In honey bees (Apis mellifera), the development of a larva into either a queen or worker depends on differential feeding with royal jelly and involves epigenomic modifications by DNA methyltransferases. To understand the role of DNA methylation in this process we sequenced the larval methylomes in both queens and workers. We show that the number of differentially methylated genes (DMGs) in larval head is significantly increased relative to adult brain (2,399 vs. 560) with more than 80% of DMGs up-methylated in worker larvae. Several highly conserved metabolic and signaling pathways are enriched in methylated genes, underscoring the connection between dietary intake and metabolic flux. This includes genes related to juvenile hormone and insulin, two hormones shown previously to regulate caste determination. We also tie methylation data to expressional profiling and describe a distinct role for one of the DMGs encoding anaplastic lymphoma kinase (ALK), an important regulator of metabolism. We show that alk is not only differentially methylated and alternatively spliced in Apis, but also seems to be regulated by a cis-acting, anti-sense non–protein-coding transcript. The unusually complex regulation of ALK in Apis suggests that this protein could represent a previously unknown node in a process that activates downstream signaling according to a nutritional context. The correlation between methylation and alternative splicing of alk is consistent with the recently described mechanism involving RNA polymerase II pausing. Our study offers insights into diet-controlled development in Apis.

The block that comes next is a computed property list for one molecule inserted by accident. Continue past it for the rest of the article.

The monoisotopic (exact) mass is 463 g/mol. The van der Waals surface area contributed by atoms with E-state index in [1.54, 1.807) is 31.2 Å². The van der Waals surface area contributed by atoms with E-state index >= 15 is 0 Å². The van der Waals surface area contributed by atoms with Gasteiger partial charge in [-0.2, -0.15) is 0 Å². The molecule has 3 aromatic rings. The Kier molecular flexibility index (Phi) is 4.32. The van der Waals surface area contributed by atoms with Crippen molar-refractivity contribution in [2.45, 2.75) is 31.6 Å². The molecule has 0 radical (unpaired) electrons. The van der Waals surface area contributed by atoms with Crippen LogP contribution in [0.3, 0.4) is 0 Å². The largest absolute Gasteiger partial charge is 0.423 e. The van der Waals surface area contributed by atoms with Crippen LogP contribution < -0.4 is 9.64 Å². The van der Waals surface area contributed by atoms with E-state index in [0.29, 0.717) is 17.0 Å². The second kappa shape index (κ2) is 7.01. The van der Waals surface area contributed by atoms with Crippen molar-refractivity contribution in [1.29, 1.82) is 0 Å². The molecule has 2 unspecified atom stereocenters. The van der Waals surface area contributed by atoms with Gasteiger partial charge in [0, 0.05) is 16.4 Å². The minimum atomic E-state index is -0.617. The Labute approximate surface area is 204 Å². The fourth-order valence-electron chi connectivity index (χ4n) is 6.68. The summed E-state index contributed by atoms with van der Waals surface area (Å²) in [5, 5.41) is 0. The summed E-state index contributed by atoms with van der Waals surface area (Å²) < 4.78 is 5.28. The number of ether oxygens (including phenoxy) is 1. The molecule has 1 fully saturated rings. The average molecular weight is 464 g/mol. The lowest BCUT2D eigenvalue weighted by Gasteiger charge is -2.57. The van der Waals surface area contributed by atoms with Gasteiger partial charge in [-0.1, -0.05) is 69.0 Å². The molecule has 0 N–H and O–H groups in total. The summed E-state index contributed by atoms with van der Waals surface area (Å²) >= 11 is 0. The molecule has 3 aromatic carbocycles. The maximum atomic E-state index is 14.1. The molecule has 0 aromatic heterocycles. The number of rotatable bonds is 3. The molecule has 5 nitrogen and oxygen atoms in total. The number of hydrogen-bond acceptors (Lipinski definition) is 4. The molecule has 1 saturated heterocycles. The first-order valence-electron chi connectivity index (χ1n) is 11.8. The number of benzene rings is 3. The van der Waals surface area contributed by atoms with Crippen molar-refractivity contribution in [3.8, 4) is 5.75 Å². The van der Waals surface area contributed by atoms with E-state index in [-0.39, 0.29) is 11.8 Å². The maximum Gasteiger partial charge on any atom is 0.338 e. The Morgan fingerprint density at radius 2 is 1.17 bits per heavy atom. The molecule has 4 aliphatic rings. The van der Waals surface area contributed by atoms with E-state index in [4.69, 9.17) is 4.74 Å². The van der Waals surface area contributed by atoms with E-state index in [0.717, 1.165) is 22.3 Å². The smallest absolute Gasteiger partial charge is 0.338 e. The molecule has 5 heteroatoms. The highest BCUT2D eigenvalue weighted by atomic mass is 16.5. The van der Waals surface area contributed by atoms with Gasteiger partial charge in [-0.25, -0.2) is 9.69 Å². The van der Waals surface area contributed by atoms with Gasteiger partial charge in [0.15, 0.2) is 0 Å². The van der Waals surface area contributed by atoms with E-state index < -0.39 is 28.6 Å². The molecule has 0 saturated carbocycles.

|Number of pages||6|
|Journal||Proceedings of the National Academy of Sciences of the United States of America|
|Publication status||Published - 27 Mar 2012|
Foret, S., Kucharski, R., Pellegrini, M., Feng, S., Jacobsen, S. E., Robinson, G. E., & Maleszka, R. (2012). DNA methylation dynamics, metabolic fluxes, gene splicing, and alternative phenotypes in honey bees. Proceedings of the National Academy of Sciences of the United States of America, 109(13), 4968-4973. https://doi.org/10.1073/pnas.1202392109